Windows XP end-of-life: the day that, for a very long time, seemed like it would never come. Microsoft has officially washed its hands of XP after twelve years, prompting celebration from security experts tired of the old OS' holes. Yet the shift in focus to newer platforms - like Windows 8.1 - means that many at-risk users will simply be left behind, despite Windows XP's still considerable footprint.
Microsoft was already forced to extend its support for Windows XP, even after the 2001 platform was long pulled from shelves and no longer preloaded on PCs. Being one of Microsoft's more popular operating systems had a downside, in that schools, businesses, government divisions, and homes across the globe are still relying on XP - or on apps that will only run on the OS.
Some of those will upgrade - Microsoft has been doing its most vocal enterprise outreach for more than a year now, trying to coax them into something more recent - but many will stick with old, familiar XP, potentially not even realizing the security risks they leave themselves open to.
For companies, there's Custom Support for Windows XP, a paid-for service which will help the transition. Home users, however, don't get the same assistance.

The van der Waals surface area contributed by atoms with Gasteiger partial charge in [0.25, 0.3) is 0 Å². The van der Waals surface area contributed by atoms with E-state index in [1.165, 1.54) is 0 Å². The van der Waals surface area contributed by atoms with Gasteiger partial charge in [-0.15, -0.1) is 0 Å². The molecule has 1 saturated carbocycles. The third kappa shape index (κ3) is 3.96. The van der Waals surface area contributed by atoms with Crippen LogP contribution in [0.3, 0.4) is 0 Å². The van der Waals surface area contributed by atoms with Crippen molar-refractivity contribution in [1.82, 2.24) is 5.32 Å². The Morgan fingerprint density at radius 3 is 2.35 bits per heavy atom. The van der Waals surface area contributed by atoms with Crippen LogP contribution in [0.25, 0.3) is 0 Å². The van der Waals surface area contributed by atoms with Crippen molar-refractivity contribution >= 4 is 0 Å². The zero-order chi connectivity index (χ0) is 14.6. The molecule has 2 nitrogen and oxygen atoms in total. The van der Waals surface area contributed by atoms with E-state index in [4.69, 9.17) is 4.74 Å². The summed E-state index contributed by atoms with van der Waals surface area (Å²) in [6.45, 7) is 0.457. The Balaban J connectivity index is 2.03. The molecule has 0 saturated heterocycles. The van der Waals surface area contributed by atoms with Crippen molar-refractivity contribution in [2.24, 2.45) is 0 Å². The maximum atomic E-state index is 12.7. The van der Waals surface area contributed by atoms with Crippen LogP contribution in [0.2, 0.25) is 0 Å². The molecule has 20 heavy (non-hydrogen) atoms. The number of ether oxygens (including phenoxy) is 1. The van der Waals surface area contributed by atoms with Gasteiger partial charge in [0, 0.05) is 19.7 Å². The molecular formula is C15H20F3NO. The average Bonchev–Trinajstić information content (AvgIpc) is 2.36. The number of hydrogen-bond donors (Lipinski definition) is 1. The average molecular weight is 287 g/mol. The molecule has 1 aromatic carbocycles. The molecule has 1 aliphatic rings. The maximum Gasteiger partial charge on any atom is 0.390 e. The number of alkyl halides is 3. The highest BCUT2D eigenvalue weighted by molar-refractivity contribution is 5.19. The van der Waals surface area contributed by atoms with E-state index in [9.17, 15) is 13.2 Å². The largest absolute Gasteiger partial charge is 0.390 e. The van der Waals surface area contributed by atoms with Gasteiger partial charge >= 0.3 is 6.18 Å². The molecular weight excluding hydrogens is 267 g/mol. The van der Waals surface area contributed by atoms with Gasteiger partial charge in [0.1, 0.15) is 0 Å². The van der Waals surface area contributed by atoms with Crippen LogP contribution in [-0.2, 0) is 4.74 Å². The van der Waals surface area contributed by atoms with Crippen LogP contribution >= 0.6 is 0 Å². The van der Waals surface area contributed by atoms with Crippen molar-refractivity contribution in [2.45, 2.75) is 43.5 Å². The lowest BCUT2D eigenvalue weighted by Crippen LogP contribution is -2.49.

Microsoft has committed to delivering anti-malware updates for Windows XP until April 15th, 2015, giving some reassurance from internet threats, but there'll be no patches or bugfixes. Meanwhile, Microsoft's advice to systems admins on how to better secure machines that simply can't be upgraded - including blocking USB ports, limiting or completely removing internet and network access, and ensuring no lingering users have Administrator privileges - is unlikely to be carried out for domestic XP PCs.
Exactly how many of those PCs are still around is unclear, with analysts split. The fear is that the true extent will only be realized when malware, hacks, and other security flaws are exploited. One thing is clear, though: even with Microsoft finally turning its focus away from XP and to Windows 8.1 and beyond, the old OS is far from dead today.
Instead, it's more akin to a zombie: no overarching strategy, but dangerous all the same.
If you're already ahead of the curve and running Windows 8, check out the Windows 8.1 Update released today.